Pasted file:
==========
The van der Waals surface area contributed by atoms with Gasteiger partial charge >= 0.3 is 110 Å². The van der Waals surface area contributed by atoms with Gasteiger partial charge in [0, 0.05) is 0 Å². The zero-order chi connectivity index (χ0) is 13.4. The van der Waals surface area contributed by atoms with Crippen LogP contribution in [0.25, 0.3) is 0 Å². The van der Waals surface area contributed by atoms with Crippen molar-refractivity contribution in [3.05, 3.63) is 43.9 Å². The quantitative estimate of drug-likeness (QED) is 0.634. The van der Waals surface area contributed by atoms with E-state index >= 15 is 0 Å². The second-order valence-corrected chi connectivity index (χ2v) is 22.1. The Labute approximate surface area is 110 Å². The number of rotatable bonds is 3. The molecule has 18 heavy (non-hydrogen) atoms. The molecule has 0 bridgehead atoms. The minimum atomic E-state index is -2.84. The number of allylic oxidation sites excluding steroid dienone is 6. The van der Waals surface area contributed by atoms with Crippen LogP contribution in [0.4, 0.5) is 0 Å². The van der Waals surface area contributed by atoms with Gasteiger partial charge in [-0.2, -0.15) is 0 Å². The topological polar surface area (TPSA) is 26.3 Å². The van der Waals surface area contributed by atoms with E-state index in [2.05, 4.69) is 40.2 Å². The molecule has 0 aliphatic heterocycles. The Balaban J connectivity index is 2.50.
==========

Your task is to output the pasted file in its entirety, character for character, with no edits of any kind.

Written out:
The van der Waals surface area contributed by atoms with Gasteiger partial charge >= 0.3 is 110 Å². The van der Waals surface area contributed by atoms with Gasteiger partial charge in [0, 0.05) is 0 Å². The zero-order chi connectivity index (χ0) is 13.4. The van der Waals surface area contributed by atoms with Crippen LogP contribution in [0.25, 0.3) is 0 Å². The van der Waals surface area contributed by atoms with Crippen molar-refractivity contribution in [3.05, 3.63) is 43.9 Å². The quantitative estimate of drug-likeness (QED) is 0.634. The van der Waals surface area contributed by atoms with E-state index >= 15 is 0 Å². The second-order valence-corrected chi connectivity index (χ2v) is 22.1. The Labute approximate surface area is 110 Å². The number of rotatable bonds is 3. The molecule has 18 heavy (non-hydrogen) atoms. The molecule has 0 bridgehead atoms. The minimum atomic E-state index is -2.84. The number of allylic oxidation sites excluding steroid dienone is 6. The van der Waals surface area contributed by atoms with Crippen LogP contribution in [0.4, 0.5) is 0 Å². The van der Waals surface area contributed by atoms with Gasteiger partial charge in [-0.2, -0.15) is 0 Å². The topological polar surface area (TPSA) is 26.3 Å². The van der Waals surface area contributed by atoms with E-state index in [2.05, 4.69) is 40.2 Å². The molecule has 0 aliphatic heterocycles. The Balaban J connectivity index is 2.50.